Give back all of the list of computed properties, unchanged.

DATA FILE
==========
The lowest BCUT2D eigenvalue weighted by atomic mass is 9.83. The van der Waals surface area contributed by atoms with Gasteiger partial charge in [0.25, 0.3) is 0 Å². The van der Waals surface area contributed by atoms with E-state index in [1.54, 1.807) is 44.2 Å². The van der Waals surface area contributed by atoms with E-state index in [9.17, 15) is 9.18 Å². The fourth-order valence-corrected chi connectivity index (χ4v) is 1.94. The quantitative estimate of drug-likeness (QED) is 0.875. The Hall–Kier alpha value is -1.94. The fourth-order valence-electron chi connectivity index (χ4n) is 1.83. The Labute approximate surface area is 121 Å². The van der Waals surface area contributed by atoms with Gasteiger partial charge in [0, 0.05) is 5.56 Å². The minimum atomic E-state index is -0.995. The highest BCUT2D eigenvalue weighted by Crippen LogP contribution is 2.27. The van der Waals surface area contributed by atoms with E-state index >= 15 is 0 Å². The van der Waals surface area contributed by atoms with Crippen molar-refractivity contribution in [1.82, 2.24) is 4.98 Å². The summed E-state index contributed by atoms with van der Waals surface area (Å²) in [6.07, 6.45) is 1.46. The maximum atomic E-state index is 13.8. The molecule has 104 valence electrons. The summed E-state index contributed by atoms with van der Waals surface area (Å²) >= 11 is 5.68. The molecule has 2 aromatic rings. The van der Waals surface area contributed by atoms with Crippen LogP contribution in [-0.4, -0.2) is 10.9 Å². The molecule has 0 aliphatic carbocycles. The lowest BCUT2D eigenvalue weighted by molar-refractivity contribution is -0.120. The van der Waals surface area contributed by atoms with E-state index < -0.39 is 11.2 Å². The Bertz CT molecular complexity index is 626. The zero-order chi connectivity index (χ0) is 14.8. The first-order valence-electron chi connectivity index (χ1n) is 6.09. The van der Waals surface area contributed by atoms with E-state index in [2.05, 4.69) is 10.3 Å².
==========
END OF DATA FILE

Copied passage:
The lowest BCUT2D eigenvalue weighted by atomic mass is 9.83. The van der Waals surface area contributed by atoms with Gasteiger partial charge in [0.25, 0.3) is 0 Å². The van der Waals surface area contributed by atoms with E-state index in [1.54, 1.807) is 44.2 Å². The van der Waals surface area contributed by atoms with E-state index in [9.17, 15) is 9.18 Å². The fourth-order valence-corrected chi connectivity index (χ4v) is 1.94. The quantitative estimate of drug-likeness (QED) is 0.875. The Hall–Kier alpha value is -1.94. The fourth-order valence-electron chi connectivity index (χ4n) is 1.83. The Labute approximate surface area is 121 Å². The van der Waals surface area contributed by atoms with Gasteiger partial charge in [0, 0.05) is 5.56 Å². The minimum atomic E-state index is -0.995. The highest BCUT2D eigenvalue weighted by Crippen LogP contribution is 2.27. The van der Waals surface area contributed by atoms with E-state index >= 15 is 0 Å². The van der Waals surface area contributed by atoms with Crippen molar-refractivity contribution in [1.82, 2.24) is 4.98 Å². The summed E-state index contributed by atoms with van der Waals surface area (Å²) in [6.07, 6.45) is 1.46. The maximum atomic E-state index is 13.8. The molecule has 104 valence electrons. The summed E-state index contributed by atoms with van der Waals surface area (Å²) >= 11 is 5.68. The molecule has 2 aromatic rings. The van der Waals surface area contributed by atoms with Crippen LogP contribution in [-0.4, -0.2) is 10.9 Å². The molecule has 0 aliphatic carbocycles. The lowest BCUT2D eigenvalue weighted by molar-refractivity contribution is -0.120. The van der Waals surface area contributed by atoms with E-state index < -0.39 is 11.2 Å². The Bertz CT molecular complexity index is 626. The zero-order chi connectivity index (χ0) is 14.8. The first-order valence-electron chi connectivity index (χ1n) is 6.09. The van der Waals surface area contributed by atoms with E-state index in [2.05, 4.69) is 10.3 Å².